The Summer of Travel Nightmares—Or Is It?

May 31, 2023

For months now, we’ve been hearing nothing but doom and gloom headlines about summer air travel—the summer of travel hell,” it has been dubbed. Memorial Day weekend, the unofficial start of summer and traditionally one of the busiest travel periods of the year, was this year’s first big test for America’s air system.

It went off without a hitch.

I personally flew from Washington, D.C., to Minneapolis Friday morning and back Monday morning. Security lines moved quickly, my flights were on time and the entire experience was painless—dare I even say, pleasant. The majority of holiday weekend travelers experienced the same. Let’s look at how this is possible, given the doom and gloom that we’ve heard about the last few months.

If there is one thing I learned working in commercial aviation, it’s that the traveling public has relatively short memories which are trumped by a deep desire to travel. Consider your last trip: if everything went smoothly, you probably haven’t thought about the flight since returning home (unless you’re an airplane nerd like me and the plane ride is a highlight of the journey!). But if everything didn’t go according to plan, more than likely, you will still get on a plane again, even with the same airline that you had challenges with. Prices and routes drive consumers choice in air travel and even passengers screaming to the gate agents (tip: don’t do this) that they will never fly that airline again, likely will.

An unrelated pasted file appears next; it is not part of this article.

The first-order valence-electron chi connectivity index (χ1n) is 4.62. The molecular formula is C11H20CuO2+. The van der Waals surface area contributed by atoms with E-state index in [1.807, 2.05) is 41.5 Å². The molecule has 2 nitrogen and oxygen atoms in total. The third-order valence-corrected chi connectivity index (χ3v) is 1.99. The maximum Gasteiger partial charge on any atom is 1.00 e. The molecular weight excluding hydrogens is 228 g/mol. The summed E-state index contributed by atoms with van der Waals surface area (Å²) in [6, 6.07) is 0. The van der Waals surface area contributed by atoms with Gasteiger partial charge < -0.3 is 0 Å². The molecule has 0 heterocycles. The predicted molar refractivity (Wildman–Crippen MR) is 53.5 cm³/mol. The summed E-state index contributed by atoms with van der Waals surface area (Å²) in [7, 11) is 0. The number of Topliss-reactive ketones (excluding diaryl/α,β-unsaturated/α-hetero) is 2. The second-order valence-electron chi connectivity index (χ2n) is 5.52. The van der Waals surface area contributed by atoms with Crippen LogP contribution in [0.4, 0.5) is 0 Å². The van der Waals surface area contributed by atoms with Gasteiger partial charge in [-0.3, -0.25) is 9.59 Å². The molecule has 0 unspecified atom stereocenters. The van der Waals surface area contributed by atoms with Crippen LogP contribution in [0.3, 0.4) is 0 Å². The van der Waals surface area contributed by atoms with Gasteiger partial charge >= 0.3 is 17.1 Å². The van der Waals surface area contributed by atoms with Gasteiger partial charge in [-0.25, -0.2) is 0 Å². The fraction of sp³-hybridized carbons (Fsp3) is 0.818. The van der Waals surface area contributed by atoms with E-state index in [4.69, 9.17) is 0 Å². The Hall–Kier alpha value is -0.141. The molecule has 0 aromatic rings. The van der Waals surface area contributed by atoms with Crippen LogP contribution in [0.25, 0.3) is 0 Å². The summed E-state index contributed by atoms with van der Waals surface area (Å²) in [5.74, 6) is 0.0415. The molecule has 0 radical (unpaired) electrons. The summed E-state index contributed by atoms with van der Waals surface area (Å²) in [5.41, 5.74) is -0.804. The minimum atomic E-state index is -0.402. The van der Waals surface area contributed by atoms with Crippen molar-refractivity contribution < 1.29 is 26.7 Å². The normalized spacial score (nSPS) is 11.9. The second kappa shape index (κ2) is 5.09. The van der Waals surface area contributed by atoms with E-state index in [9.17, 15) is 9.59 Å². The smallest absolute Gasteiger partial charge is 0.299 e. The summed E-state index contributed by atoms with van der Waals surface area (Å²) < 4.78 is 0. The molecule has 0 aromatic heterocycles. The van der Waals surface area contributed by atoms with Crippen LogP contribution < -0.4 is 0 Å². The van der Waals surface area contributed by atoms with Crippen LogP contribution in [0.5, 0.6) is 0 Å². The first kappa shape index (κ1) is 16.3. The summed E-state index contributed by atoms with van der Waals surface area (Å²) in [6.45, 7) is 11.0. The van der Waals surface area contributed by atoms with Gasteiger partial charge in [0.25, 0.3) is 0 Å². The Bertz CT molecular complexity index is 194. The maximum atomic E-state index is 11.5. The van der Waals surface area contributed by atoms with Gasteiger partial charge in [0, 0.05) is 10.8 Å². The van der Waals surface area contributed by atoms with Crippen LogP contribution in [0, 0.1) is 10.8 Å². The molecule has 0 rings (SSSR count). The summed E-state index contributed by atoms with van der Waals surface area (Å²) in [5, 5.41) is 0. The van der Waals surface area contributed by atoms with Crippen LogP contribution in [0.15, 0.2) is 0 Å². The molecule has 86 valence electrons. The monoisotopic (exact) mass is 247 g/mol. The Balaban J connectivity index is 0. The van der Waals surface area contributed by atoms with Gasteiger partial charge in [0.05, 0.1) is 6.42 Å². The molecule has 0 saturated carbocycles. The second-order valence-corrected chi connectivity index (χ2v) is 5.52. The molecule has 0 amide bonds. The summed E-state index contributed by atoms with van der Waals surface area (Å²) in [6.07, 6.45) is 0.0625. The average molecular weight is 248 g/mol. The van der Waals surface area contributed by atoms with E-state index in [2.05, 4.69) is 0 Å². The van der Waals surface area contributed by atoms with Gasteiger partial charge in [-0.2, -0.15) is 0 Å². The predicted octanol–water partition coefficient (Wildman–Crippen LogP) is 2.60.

Setting Summer 2023 Travel Expectations

But what about this year? Headlines like the ones we’ve been seeing don’t deter travel, they just set passenger expectations incredibly low. If you think that your trip is going to be awful—long lines, packed planes, delayed flights, angry passengers—and it is, you came expecting the worst. But if everything runs smoothly, like the majority of trips, your expectations have been exceeded. Both : set customers’ expectations so low that they are usually exceeded—the age-old customer service concept of under-promise and over-deliver.

Don’t get me wrong, America’s aviation industry is facing serious challenges hampered by the fact that across the industry, staffing levels have not kept up with demand. A pilot shortage, which was already significant before the pandemic, reached critical mass as too many pilots took an early retirement. Highly skilled positions, like air traffic controllers (truly the backbone of the industry), take years to train for—leaving towers understaffed, limiting capacity for air traffic and putting a strain on those who are working in these already high stress important roles. Airlines and their contractors, like many businesses, are facing a labor shortage as they struggle to fill lower wage hourly employee positions (next time you see a ramp worker at the airport, thank them for doing their backbreaking work in all weather conditions—you wouldn’t be on your way without them).

Like many of you, I’m eagerly watching what the rest of the summer looks like. I’m headed to Europe in July and expect their airports to be even busier than ours. Last summer, European airports had a particularly horrific travel season, with lines stretching down airport roadways just to get into the terminal. Key positions were severely understaffed, and the crush of “revenge travel” often proved to be too much. I’m approaching my Europe trip exactly how the airlines and Secretary Buttigieg want me to: hoping for the best and expecting the worst.

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